stone mother of pyramid lake
Photo provided by the Nevada Historical Society





If you haven’t heard, the Pyramid Lake Paiute Tribal Council has closed the area around Stone Mother on Pyramid Lake. Since 1980 the tribe has closed several areas to the public because of the desecration by vandals. Nevada is quickly becoming one of those states where the phrase, “what is this world coming to”, is now a norm. Because of a few bad eggs, which seem to be growing in number, the general public will not be allowed to visit these wonderful places.

I have visited these, now closed areas throughout the years and found them beautiful, peaceful and spiritual. Seeing the Stone Mother on Pyramid inspired me to research and learn the story of the Stone Mother and put it in my book.

The Stone Mother is crying again, not for herself, but she cries for Nevada that is losing the very thing that attracted people to her in the first place and that is, a people that had respect for themselves, for others and for Nevada. Those days seem to be eroding with every increase in population.

Below is the story and legend of the Stone Mother, may she forgive us for our disrespect.


When I decided to put this story in my book, I did extensive research and found many different versions, even among the Paiutes themselves. The story below is my favorite of all the versions I have heard and read.

Thousands of years ago, the father of all Indians, “The Wolf” came to live on a mountain near Stillwater. The Great Father was a wise and good ruler.

A woman, who lived with her husband in another part of Nevada, had heard about the great father. The woman became infatuated with him, and thought of nothing except to meet him someday. This made her husband very jealous and led them to fighting all the time. One day, while they were having another fight, the woman, in a rage, killed her husband. She began searching for the Great Father.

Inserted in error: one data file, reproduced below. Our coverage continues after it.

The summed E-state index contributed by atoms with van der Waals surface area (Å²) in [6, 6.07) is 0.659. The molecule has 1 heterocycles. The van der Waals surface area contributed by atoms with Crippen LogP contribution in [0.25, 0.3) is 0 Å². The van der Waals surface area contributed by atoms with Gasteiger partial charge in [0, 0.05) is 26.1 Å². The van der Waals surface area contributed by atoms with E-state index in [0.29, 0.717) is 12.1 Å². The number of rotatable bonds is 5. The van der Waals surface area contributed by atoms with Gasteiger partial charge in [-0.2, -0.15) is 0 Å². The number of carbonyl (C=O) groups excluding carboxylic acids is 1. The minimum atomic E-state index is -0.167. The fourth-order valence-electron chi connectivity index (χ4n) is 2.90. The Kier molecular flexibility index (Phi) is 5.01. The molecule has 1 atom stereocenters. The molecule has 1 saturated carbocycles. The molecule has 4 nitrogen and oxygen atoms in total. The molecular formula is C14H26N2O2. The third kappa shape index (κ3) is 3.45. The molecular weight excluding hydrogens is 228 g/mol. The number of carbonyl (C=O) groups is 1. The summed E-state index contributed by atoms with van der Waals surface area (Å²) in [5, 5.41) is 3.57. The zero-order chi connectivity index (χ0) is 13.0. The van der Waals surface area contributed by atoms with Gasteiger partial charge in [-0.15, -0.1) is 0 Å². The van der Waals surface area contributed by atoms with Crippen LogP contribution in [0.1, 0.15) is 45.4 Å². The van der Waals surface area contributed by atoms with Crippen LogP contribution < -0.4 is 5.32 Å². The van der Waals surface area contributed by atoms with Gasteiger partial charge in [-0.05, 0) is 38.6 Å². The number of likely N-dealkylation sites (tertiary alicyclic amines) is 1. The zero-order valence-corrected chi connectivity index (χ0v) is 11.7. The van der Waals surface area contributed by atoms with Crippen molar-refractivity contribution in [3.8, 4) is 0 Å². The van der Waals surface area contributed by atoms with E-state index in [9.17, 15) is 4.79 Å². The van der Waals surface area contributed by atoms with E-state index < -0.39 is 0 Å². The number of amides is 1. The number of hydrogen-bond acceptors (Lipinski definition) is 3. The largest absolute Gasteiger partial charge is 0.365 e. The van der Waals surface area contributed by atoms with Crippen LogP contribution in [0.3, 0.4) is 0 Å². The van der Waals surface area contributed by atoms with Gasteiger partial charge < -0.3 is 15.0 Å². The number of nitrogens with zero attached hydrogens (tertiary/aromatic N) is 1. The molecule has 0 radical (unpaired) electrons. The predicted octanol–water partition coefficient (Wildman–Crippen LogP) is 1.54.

During her journey she had many adventures. One, while walking on the Shore of Mono Lake, a giant creature tried to eat her, but she was able to kill the giant and escape.

She continued on her quest to find the Great Father. Until finally her journey brought her to Stillwater. Just as she arrived, she caught a glimpse of the Great Father. The woman couldn’t believe her eyes. She couldn’t believe how handsome he was.

The woman tried to hide from him for a time, but The Great Father noticed her tracks and called out to her and let her know that he knew she was there. He asked her to come out of hiding. The woman was scared and embarrassed but finally came out to meet him.

The Great Father knew she had traveled a long way and he took her to his camp. He fed her good food, and asked her to stay the night and she agreed with no hesitation.

After a few days together they fell in love with each other and they married on the eighth day. Soon afterwards they had children. The first child was a son, their second another son, and later several daughters. The oldest son was mean, troublesome and always fought with the other children, especially his brother. The fighting and bickering continued for many years.

The Great Father grew tired of all the fighting and had a meeting with all of his children to try to stop the fighting once and for all. He began by telling them that if they did not stop fighting, he would separate all of them. But before he could finish what he had to say, the children started fighting again.

The Great Father had had enough, and decided to separate all of them. He sent his oldest son and a girl to the west. They in turn became the Pit River Tribe. He sent his younger son with a girl to the east. They in turn became the Bannock Tribe. The other children remained at home and they became the Paiute Tribe.

After shunning his children the Great Father was so distraught that he went to his home in the sky.

After a time, both brothers returned home, and the brothers brought many warriors for battle. They began fighting in a valley. When the mother saw her sons fighting she was so sad, it broke her heart. The mother climbed until she got to the top of a hill and sat there as she watched her sons fight. She soon started to cry. The sons continued to fight and the mother cried faster and harder. She cried so hard and for so long that her tears filled the land below. From her tears a lake started to form. After many moons her tears created a great lake, this lake is now called Pyramid Lake.

The mother stayed on the hill crying for so long that she turned into stone and remains there to this day.

You can see the Stone Mother sitting on the east Shore of Pyramid Lake with her basket by her side.



Martin T. Smith

About the Author: Martin T. Smith

Besides being an authority on the Nevada state flag, Martin is the creator of 'The Nevada Trivia Game', author of 'The Nevada Outhouse Trivia Book' and longtime owner of 'The Flag Store Sign & Banner' in Sparks, Nevada.